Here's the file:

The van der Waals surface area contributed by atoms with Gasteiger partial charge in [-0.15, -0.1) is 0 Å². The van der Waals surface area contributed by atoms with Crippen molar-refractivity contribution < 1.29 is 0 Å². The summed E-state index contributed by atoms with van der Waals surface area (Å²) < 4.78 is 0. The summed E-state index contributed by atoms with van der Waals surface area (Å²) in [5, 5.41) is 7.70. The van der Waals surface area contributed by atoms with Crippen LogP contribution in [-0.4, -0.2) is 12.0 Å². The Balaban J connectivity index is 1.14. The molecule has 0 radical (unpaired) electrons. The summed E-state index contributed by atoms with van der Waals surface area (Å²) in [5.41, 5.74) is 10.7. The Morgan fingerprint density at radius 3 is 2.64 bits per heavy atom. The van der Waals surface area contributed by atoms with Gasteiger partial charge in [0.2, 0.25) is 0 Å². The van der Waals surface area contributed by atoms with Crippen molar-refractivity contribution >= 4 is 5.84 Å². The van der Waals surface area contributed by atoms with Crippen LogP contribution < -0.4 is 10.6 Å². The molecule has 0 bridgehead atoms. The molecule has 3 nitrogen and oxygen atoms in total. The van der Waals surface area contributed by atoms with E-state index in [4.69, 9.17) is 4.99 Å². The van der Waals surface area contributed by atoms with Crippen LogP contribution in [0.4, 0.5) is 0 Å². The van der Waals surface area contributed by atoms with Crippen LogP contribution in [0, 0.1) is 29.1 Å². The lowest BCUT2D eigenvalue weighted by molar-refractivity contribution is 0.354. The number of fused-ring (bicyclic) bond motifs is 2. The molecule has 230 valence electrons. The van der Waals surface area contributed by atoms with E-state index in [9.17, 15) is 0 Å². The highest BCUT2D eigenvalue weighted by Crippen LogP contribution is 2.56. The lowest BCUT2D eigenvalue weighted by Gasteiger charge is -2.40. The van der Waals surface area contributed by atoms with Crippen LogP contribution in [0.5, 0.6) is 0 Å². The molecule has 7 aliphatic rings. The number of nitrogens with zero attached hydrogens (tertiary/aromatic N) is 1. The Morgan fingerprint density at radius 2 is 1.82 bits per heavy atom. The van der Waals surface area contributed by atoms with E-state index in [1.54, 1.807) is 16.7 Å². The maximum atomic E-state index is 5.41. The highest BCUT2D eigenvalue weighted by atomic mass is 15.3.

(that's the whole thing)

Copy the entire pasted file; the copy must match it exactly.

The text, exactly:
The van der Waals surface area contributed by atoms with Gasteiger partial charge in [-0.15, -0.1) is 0 Å². The van der Waals surface area contributed by atoms with Crippen molar-refractivity contribution < 1.29 is 0 Å². The summed E-state index contributed by atoms with van der Waals surface area (Å²) < 4.78 is 0. The summed E-state index contributed by atoms with van der Waals surface area (Å²) in [5, 5.41) is 7.70. The van der Waals surface area contributed by atoms with Crippen LogP contribution in [-0.4, -0.2) is 12.0 Å². The Balaban J connectivity index is 1.14. The molecule has 0 radical (unpaired) electrons. The summed E-state index contributed by atoms with van der Waals surface area (Å²) in [5.41, 5.74) is 10.7. The Morgan fingerprint density at radius 3 is 2.64 bits per heavy atom. The van der Waals surface area contributed by atoms with Gasteiger partial charge in [0.2, 0.25) is 0 Å². The van der Waals surface area contributed by atoms with Crippen molar-refractivity contribution >= 4 is 5.84 Å². The van der Waals surface area contributed by atoms with Crippen LogP contribution < -0.4 is 10.6 Å². The molecule has 0 bridgehead atoms. The molecule has 3 nitrogen and oxygen atoms in total. The van der Waals surface area contributed by atoms with E-state index in [4.69, 9.17) is 4.99 Å². The van der Waals surface area contributed by atoms with Crippen LogP contribution in [0.4, 0.5) is 0 Å². The van der Waals surface area contributed by atoms with Crippen LogP contribution in [0, 0.1) is 29.1 Å². The lowest BCUT2D eigenvalue weighted by molar-refractivity contribution is 0.354. The number of fused-ring (bicyclic) bond motifs is 2. The molecule has 230 valence electrons. The van der Waals surface area contributed by atoms with E-state index in [9.17, 15) is 0 Å². The highest BCUT2D eigenvalue weighted by Crippen LogP contribution is 2.56. The lowest BCUT2D eigenvalue weighted by Gasteiger charge is -2.40. The van der Waals surface area contributed by atoms with Crippen LogP contribution in [0.5, 0.6) is 0 Å². The molecule has 7 aliphatic rings. The number of nitrogens with zero attached hydrogens (tertiary/aromatic N) is 1. The Morgan fingerprint density at radius 2 is 1.82 bits per heavy atom. The van der Waals surface area contributed by atoms with E-state index in [1.54, 1.807) is 16.7 Å². The maximum atomic E-state index is 5.41. The highest BCUT2D eigenvalue weighted by atomic mass is 15.3.